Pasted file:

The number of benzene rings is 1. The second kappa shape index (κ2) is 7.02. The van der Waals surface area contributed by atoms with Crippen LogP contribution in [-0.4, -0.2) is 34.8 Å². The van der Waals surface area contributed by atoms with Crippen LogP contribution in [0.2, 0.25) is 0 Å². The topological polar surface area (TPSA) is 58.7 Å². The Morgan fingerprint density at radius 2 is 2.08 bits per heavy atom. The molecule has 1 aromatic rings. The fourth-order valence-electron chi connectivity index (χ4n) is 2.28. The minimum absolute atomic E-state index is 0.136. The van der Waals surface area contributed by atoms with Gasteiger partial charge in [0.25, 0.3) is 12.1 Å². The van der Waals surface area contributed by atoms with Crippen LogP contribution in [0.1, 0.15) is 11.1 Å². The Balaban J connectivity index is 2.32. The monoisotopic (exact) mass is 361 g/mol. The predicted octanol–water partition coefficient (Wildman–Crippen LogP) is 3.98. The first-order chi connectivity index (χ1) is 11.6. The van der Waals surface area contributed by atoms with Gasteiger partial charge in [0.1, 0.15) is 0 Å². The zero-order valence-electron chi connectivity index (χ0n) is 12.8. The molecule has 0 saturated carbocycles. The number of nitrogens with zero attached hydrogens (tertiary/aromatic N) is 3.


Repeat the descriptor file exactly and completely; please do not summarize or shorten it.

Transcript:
The number of benzene rings is 1. The second kappa shape index (κ2) is 7.02. The van der Waals surface area contributed by atoms with Crippen LogP contribution in [-0.4, -0.2) is 34.8 Å². The van der Waals surface area contributed by atoms with Crippen LogP contribution in [0.2, 0.25) is 0 Å². The topological polar surface area (TPSA) is 58.7 Å². The Morgan fingerprint density at radius 2 is 2.08 bits per heavy atom. The molecule has 1 aromatic rings. The fourth-order valence-electron chi connectivity index (χ4n) is 2.28. The minimum absolute atomic E-state index is 0.136. The van der Waals surface area contributed by atoms with Gasteiger partial charge in [0.25, 0.3) is 12.1 Å². The van der Waals surface area contributed by atoms with Crippen LogP contribution in [0.1, 0.15) is 11.1 Å². The Balaban J connectivity index is 2.32. The monoisotopic (exact) mass is 361 g/mol. The predicted octanol–water partition coefficient (Wildman–Crippen LogP) is 3.98. The first-order chi connectivity index (χ1) is 11.6. The van der Waals surface area contributed by atoms with Gasteiger partial charge in [0.1, 0.15) is 0 Å². The zero-order valence-electron chi connectivity index (χ0n) is 12.8. The molecule has 0 saturated carbocycles. The number of nitrogens with zero attached hydrogens (tertiary/aromatic N) is 3.